Teju Cole on the Ghanian poet Kofi Awoonor who was killed in Nairobi’s Westgate mall by terrorists.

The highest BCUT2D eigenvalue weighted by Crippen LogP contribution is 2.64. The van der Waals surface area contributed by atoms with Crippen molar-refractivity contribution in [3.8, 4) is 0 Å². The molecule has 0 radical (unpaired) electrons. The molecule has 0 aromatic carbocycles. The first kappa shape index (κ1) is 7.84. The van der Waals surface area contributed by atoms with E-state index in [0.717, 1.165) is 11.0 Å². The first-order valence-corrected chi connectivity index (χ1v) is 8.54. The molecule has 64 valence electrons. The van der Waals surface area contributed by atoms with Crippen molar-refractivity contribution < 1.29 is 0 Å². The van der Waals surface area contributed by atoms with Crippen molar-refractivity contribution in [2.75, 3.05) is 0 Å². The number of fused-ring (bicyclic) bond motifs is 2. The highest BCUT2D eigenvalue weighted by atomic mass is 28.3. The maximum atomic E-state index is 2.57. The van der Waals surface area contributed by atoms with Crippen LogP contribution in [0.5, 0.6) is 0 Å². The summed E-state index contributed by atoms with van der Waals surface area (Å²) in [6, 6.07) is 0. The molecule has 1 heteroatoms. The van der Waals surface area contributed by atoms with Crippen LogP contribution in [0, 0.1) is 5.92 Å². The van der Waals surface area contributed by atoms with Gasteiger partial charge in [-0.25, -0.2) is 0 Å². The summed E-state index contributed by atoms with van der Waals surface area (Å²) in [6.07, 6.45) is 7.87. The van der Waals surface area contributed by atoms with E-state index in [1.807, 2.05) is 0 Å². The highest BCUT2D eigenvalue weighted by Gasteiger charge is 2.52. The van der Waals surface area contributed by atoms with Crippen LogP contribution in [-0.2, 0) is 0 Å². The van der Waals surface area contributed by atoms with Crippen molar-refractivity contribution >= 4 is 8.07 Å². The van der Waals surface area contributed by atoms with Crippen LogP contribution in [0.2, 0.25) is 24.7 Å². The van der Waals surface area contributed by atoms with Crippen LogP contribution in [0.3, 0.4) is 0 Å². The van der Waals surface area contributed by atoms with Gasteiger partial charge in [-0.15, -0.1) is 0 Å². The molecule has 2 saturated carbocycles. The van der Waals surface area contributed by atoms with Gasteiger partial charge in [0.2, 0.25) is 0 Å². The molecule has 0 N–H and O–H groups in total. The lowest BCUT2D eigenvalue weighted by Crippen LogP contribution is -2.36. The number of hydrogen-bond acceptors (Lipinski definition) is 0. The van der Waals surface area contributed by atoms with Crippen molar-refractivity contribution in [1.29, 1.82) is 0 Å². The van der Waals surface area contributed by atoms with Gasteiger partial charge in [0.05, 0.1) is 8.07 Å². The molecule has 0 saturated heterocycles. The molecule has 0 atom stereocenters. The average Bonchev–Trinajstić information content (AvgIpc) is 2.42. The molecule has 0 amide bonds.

The most resonant moment of the evening was the least anticipated: someone had made an audio recording from the master class that Awoonor had given at the Festival on Friday. And so, in the silence of the auditorium, we listened to about a minute of his final lecture. And there he was, speaking to us in his own voice (how startling its clarity), as though nothing had changed: “And I have written about death also, particularly at this old age now. At seventy-nine, you must know—unless you’re an idiot—that very soon, you should be moving on.” Then he added, with both levity and seriousness, “An ancient poet from my tradition said, ‘I have something to say. I will say it before death comes. And if I don’t say it, let no one say it for me. I will be the one who will say it.’”